1. Weekly dupilumab resulted in a significantly increased rate of histologic remission as compared to placebo in patients with eosinophilic esophagitis.
2. Weekly dupilumab also resulted in significantly reduced symptoms of dysphagia in comparison to placebo.
Evidence Rating Level: 1 (Excellent)
Study Rundown: Eosinophilic esophagitis is a chronic immunologic allergic reaction thought to be triggered by exposure to a specific food or environmental allergens. Existing treatments have variable efficacy and do not always address the underlying inflammatory drivers of the condition. Dupilumab is a human monoclonal antibody that works on blocking specific proteins involved in propagating type 2 inflammatory processes involved in eosinophilic esophagitis. This study was a three-part phase 3 trial investigating the efficacy of dupilumab in treating eosinophilic esophagitis in comparison to a placebo. Patients were included who demonstrated poor response to at least eight weeks of treatment on an existing medication of proton-pump inhibitors. Results of the study found that weekly dupilumab was associated with significantly increased rates of histologic remission and decreased dysphagia symptoms as compared to placebo. However, there was no difference in comparison to placebo when dosed every two weeks. This study is limited by generalizability given the overrepresentation of White patients and a relatively short treatment period in comparison to the chronicity of this condition. This study offers insights into the potential utility of dupilumab in providing symptomatic relief and histologic improvement for persons with eosinophilic esophagitis.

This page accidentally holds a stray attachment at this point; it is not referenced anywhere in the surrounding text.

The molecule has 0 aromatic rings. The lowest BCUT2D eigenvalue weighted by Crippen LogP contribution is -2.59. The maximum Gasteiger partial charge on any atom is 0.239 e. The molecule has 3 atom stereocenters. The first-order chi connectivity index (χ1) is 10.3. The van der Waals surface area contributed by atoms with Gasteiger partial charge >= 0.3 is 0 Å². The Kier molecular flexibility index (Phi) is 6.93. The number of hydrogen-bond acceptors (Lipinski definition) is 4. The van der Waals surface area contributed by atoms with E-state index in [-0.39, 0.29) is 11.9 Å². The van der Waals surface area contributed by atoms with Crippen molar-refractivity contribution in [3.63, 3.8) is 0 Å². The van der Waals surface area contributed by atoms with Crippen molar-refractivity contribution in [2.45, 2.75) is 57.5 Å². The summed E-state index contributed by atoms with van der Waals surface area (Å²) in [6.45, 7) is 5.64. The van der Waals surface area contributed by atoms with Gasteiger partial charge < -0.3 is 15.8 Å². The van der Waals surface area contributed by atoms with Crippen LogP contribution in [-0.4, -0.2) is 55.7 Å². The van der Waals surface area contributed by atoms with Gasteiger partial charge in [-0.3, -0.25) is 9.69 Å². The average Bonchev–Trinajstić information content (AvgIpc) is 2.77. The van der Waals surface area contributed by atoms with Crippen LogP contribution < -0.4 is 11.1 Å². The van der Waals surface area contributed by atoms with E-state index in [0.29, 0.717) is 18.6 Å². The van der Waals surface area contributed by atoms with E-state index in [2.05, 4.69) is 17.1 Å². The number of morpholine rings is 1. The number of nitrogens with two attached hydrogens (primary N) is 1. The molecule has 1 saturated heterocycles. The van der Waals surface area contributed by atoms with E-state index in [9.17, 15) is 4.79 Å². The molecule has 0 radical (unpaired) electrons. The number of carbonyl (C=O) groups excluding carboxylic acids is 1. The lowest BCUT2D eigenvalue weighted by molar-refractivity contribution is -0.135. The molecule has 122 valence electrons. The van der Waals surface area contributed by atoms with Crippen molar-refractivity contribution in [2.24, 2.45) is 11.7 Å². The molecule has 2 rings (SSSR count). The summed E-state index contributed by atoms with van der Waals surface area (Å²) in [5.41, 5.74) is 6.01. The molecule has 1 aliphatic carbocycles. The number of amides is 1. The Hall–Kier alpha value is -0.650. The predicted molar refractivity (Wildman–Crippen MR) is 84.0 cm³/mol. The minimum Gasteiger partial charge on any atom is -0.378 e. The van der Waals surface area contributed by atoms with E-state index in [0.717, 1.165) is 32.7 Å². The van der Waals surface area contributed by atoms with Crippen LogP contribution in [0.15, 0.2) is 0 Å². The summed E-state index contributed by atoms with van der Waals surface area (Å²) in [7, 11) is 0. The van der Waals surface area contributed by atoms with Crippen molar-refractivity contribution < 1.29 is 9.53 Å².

Click here to read the study in NEJM
In-Depth [randomized controlled trial]: This study was a multiple-component, randomized, double-blind, placebo-controlled phase 3 clinical trial investigating the efficacy of dupilumab for treating eosinophilic esophagitis. Persons aged 12 or older with biopsy-confirmed eosinophilic esophagitis after eight weeks of proton-pump inhibitor use and a score of 10 or higher on the Dysphagia Symptoms Questionnaire (DSQ) were included. After applying selection criteria, 81 patients in Part A, 240 patients in Part B, and 37 patients in Part C were randomized in a 1:1 ratio to receive dupilumab or placebo. The primary outcomes of interest were histologic remission at 24 weeks and absolute change in DSQ score. Additional outcomes included eosinophils per high-power field, quality of life, endoscopy findings, use of rescue medications or procedures, and safety. Results of the primary analysis found that significantly more patients achieved histologic remission with dupilumab in comparison to placebo (p<0.001). Dupilumab was also associated with a significant improvement in DSQ scores in comparison to baseline in Part A and B (p<0.05). However, dosing every two weeks with dupilumab did not demonstrate significant improvement as compared to placebo. In terms of safety, the most common adverse event in the dupilumab group was an injection-site reaction. Serious adverse effects leading to discontinuation were reported in five patients receiving dupilumab and two patients receiving a placebo. The reasons for discontinuation were not reported. In summary, this study provided evidence that dupilumab may be superior to placebo in reducing dysphagia symptoms and inducing histologic remission when dosed weekly for patients with eosinophilic esophagitis.
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